The Butcher Brothers’ film THE VIOLENT KIND follows the strange and horrific events that happen following a rough and tumble bikers’ party at a secluded cabin in the woods including some kind of bloody possession of a biker’s girlfriend played by the always reliable Tiffany Shepis. Well, that’s what you would be thinking had you seen or read any of the promo materials and info heading into this screening.

But it’s much more than that. Said bikers and biker babes are “visited” by some eerie/creepy 50s types as well as some kind of Northern Lights shit-storm that would likely be literally tossing everyone to hell in a hand basket if only bikers routinely kept hand baskets in their homes.

Now I can’t say much more than that for a couple of reasons. One, I don’t want to give away any more than I already have. Two, I honestly don’t know or understand exactly what it was that was happening to everyone. I do know that it was all kinds of crazy and weird and bad.

But I do want to take a moment to talk about expectations. Because THE VIOLENT KIND has a whole lot of David Lynchian-style Sci-Fi at its core. So much so that I was almost expecting a Dean Stockwell cameo performance of another Roy Orbison chestnut to be sprung on us at any given moment. My point being that if someone went in expecting a “Who will get out alive?” gore fest, I could easily see them being disappointed. However, if they’re putting their money down for a horror stew of violence, gore, science fiction, and biker movies with some 50s flare, then they’d be exiting with big dazed grins afterward.

SUNDANCE FEVER: It’s all about expectations. And this one is more than just a rough and tumble midnight movie.

MULTIPLEX PROSPECTS: Selective. But handled properly people could really get into it and trip out on it on some midnight-type screens.

“THE VIOLENT KIND” AND “LOVERS OF HATE” PRODUCERS UNVEIL “STRIPPED” TEASE

Posted in Uncategorized by Wildworks on January 28, 2010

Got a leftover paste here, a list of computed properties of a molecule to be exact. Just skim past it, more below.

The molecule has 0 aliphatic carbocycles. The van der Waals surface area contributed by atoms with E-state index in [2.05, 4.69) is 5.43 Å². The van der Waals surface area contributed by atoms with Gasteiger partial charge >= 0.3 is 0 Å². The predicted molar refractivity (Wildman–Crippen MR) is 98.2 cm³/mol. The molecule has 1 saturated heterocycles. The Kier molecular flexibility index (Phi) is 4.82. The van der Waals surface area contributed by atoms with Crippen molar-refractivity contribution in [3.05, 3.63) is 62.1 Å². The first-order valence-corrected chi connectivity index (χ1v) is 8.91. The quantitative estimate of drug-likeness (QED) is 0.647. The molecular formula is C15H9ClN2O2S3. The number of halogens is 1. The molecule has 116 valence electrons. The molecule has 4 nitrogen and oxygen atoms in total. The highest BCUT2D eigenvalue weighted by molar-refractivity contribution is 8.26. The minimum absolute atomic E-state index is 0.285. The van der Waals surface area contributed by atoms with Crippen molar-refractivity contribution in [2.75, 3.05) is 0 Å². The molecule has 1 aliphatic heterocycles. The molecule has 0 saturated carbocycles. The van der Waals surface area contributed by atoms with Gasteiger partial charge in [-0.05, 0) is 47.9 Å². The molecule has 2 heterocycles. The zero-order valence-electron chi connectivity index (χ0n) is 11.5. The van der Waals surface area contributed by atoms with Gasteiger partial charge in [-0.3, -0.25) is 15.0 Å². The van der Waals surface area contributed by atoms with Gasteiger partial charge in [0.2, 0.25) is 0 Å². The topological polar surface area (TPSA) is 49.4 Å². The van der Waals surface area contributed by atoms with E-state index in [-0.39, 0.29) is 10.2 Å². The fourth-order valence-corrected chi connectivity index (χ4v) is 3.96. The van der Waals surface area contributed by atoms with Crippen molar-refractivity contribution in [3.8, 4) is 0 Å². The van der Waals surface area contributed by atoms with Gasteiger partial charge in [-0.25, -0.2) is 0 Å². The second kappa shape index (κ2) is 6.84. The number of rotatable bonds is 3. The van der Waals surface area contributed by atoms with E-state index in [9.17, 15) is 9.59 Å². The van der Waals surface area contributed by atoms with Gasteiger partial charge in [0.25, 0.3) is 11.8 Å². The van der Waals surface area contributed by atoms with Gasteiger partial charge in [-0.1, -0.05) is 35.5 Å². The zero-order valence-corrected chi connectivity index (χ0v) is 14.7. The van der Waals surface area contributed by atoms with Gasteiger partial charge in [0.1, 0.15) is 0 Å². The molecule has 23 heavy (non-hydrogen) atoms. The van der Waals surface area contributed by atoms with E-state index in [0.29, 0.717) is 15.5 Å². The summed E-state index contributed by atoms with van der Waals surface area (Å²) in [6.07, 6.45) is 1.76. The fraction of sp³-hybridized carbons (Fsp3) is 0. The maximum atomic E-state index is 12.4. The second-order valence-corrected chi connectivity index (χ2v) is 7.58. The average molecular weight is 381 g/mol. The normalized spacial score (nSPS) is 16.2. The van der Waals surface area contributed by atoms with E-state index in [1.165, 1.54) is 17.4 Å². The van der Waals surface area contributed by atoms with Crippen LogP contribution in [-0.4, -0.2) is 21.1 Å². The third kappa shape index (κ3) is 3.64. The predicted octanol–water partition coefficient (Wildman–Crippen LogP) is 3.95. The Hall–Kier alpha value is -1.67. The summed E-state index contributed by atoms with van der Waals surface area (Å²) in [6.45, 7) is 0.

“THE VIOLENT KIND” AND “LOVERS OF HATE” PRODUCERS

UNVEIL “STRIPPED” TEASE

PARK CITY, UT (January 26, 2010)—Jeffrey Allard (THE VIOLENT KIND, THE TEXAS CHAINSAW MASSACRE) and Adam Donaghey (LOVERS OF HATE, ST. NICK) announced plans to produce the horror feature STRIPPED with Tiffany Shepis (THE VIOLENT KIND, NIGHTMARE MAN) confirmed for the cast.

Written by Justina Walford and John Wildman, the film will mark Wildman’s feature directorial debut after recently departing AFI as the Head of Press and Public Relations.

Described as post-feminist horror, STRIPPED follows the events surrounding a birthday outing with two brothers and a friend which turns into a horrific fight for survival after they become trapped in a house with a “family” of malevolent women.

Along with Shepis, negotiations are also underway with Samrat Chakrabarti (FINDING GRACELAND, KISSING COUSINS) to join the cast. Financed independently, filming is set to begin in Dallas, Texas in late May following Wildman’s work as the PR Director for the DALLAS International Film Festival (April 8-18).

“Adam and I have been looking for the right project to team up on,” said Allard, “And this script immediately got my attention. It’s exciting that this has all come together at the same time we both have films at Sundance.”